Gambatte Nippon! Japan Inaugural WBC Champs


Congratulations to Sadaharu Oh and Team Japan, champions of the World Baseball Classic after a 10-6 victory over Cuba before a sold-out crowd of more than 42,000 last night in San Diego. That they did it without their greatest star, who preferred to remain in Yankee Camp, is even more impressive. (Ichiro, however, scored three runs last night, and his helmet goes to the Hall of Fame.) Kudos also to Cuba, for mounting a comeback in a game in which they were down 4-0 and 6-1, and for their overall achievement in making the final. Those players don’t get a chance for glory on the game’s greatest stage; it was nice to see them have that opportunity here, and to take advantage of it so well.

For all the criticism—and, yes, there is much to be learned for the next go-round in ’09—it’s hard not to see the WBC as a wonderful success. The players who played loved it. Attendance hit somewhere around 750K. Excitement was built around the world. International baseball federations now have a little more in their coffers for development. (Let’s hope MLB spends their money earned on programs in America’s inner cities.)

Okay, to celebrate we’re going to go read this

PS: The WBC All-Tournament Team after the jump. But we think you can guess who’s starting at short.

C: Tomoya Satozaki, Japan
1B: Seung Yeop Lee, Korea
2B: Yulieski Gourriel, Cuba
SS: Derek Jeter, United States
3B: Adrian Beltre, Dominican Republic
OF: Ken Griffey Jr., United States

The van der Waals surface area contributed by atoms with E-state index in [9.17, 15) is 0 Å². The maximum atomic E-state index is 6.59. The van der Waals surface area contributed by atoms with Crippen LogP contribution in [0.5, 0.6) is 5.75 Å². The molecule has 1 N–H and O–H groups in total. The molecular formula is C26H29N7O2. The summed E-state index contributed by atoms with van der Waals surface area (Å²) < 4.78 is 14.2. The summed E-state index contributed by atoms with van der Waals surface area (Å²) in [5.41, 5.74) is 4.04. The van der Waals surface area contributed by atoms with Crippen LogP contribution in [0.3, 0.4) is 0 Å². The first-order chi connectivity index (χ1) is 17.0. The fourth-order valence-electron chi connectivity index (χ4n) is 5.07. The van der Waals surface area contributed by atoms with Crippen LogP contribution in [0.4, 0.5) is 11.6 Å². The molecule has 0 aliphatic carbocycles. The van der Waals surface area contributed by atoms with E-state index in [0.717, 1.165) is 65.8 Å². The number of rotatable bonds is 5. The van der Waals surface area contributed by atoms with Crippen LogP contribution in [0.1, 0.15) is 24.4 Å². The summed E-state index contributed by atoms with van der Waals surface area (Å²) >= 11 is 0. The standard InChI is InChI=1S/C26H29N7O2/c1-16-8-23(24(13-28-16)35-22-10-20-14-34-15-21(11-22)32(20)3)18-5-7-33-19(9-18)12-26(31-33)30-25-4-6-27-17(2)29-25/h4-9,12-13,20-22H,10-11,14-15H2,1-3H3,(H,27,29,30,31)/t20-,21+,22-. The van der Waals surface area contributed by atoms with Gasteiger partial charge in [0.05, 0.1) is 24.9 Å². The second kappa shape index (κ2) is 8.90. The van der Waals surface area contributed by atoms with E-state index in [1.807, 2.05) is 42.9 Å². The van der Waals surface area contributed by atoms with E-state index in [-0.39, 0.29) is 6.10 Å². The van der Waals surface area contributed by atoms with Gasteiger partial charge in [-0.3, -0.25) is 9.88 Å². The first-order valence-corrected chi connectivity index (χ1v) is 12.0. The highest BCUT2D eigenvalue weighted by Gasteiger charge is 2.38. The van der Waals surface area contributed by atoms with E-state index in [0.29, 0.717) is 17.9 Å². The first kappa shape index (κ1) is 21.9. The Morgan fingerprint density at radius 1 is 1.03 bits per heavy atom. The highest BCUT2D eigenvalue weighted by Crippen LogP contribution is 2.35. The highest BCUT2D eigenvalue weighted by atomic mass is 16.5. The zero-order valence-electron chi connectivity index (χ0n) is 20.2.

OF: Jong Beom Lee, Korea
OF: Ichiro Suzuki, Japan
DH: Yoandry Garlobo, Cuba
P: Yadel Marti, Cuba
P: Daisuke Matsuzaka, Japan (Tournament MVP)
P: Chan Ho Park, Korea

5 comments… add one
  • Okay: this in from the Getting Carried Away Dept: New York Times columnist William Rhoden now thinks we need to rename the World Series. Because it’s not really world. Oy.
    Lighten up, Bill.

    YF March 21, 2006, 9:33 am
  • I agree with pretty much everything you wrote, until that all-tournament team. I don’t even mind Jeter’s inclusion; but what’s up with the inclusion only of semifinalists and Team USA? At the very least, Shairon Martis (Netherlands; no-hit Panama) and Adam Stern (Canada; beat Team USA nearly single-handedly) should be in there.

    Earl March 21, 2006, 9:39 am
  • Good points, Earl. I don’t know whether there was a “Second Team.” If so, those guys should definitely be on it. But I’m not so sure the oversight is that huge. I would have given it to Martis, but do note that in that game he only pitched 7 innings and, amazingly, had zero strikeouts. That suggests he was fairly lucky. As for Stern, do you take him over Junior, who hit .583 with 3 homers? Cuba and Japan also had worthy outfield candidates left off the team.
    Anyway, for my money, Korea’s Seung Yeop Lee was the obvious MVP (5 dingers, 1.372 OPS). Not giving the award to him—that doesn’t make sense to me.

    YF March 21, 2006, 10:00 am
  • Since I wasn’t born here, it always seemed funny to me that you have “World Series” tournament for an event that only US takes part in. I know Canada hypothetically can get in to it. Hardly the grounds for WS title if you ask me. But nobody did ;-)

    Cape Codder with a Twist March 21, 2006, 10:28 am
  • Fair enough. Though re: Martis, I watched the game, and while somehow I missed the zero K line, he was making quick work of the batters — easy groundouts and popflies. I can’t help but think the Panamanians gave up near the end (it took him 10 pitches to get his last 6 outs, which is stupid given the strict pitch limits), it was a really impressive outing.
    Also, it’s worth mentioning in terms of individual stats, Team USA benefited from playing South Africa, easily the worst team in the tournament (Canada and Mexico similarly benefited). Take away the game vs. South Africa, and Griffey goes 7-for-17, with 1R, 3 RBI, and 1 HR. Still impressive, but…

    Earl March 21, 2006, 10:30 am

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